Retailers such as Burberry Group Plc, Kering SA and Chow Tai Fook Jewellery Group Ltd. are pushing landlords to lower rents on existing properties as luxury brands scale back on declining traffic.
Commercial rents have dropped the most this year since 2009 amid plummeting sales.
Hong Kong’s Russell Street in Causeway Bay used to boast the world’s highest retail rents, but it relinquished the top post to New York’s Fifth Avenue last year, Bloomberg News reported.
TAG Heuer closed its Russell Street store last week, citing high rents and declining traffic.
Kering, owner of the Gucci brand, has also warned that it may close some of its shops in Hong Kong if rents don’t come down.
“Many landlords have not necessarily understood that the markets have changed,” Kering chief financial officer Jean-Marc Duplaix was quoted as saying.
China’s economic slowdown and President Xi Jinping’s austerity and anti-corruption campaigns are among the reasons for the declining number of mainland shoppers in the city.
Demand has also plunged because the weaker yen and euro have prompted Chinese tourists to favor Japan and France over the city, the news agency said, citing Helen Mak, senior director of research at Colliers International.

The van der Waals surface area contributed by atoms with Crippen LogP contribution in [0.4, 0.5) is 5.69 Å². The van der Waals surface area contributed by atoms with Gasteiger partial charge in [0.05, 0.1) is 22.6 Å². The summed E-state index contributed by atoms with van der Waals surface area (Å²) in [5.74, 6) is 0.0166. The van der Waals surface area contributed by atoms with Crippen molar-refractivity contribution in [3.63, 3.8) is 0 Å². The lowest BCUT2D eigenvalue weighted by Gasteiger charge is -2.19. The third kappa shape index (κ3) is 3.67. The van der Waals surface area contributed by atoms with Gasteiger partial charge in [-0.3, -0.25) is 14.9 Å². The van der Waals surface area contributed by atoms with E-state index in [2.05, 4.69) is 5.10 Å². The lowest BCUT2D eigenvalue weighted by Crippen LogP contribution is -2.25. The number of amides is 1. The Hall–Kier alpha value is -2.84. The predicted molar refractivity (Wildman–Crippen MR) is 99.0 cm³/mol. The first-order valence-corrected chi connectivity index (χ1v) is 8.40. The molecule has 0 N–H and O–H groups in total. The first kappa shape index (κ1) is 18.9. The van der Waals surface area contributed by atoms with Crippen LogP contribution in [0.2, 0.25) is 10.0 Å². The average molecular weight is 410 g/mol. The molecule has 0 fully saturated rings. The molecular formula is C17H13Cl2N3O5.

“Unavoidably rents will trend down,” said Marcos Chan, head of research for Hong Kong, Macau and Taiwan at CBRE Group Inc. “We don’t see any reason why retail will quickly see a rebound any time soon.”
Sales of jewelry, watches and other high-priced gifts fell 15.9 percent in the year ending June, according to data from the Hong Kong Retail Management Association.
In a July research report, Jones Lange LaSalle Inc. said high-street rents will drop 15 percent to 20 percent this year, which is far worse than the 5 percent drop it predicted at the end of last year.
Street-level landlords in Central on Hong Kong Island, and across the harbor in Kowloon neighborhoods that cater to mainland shoppers, are also feeling the pressure.
Average rents fell 15 percent in Tsim Sha Tsui in the first half, Colliers said.
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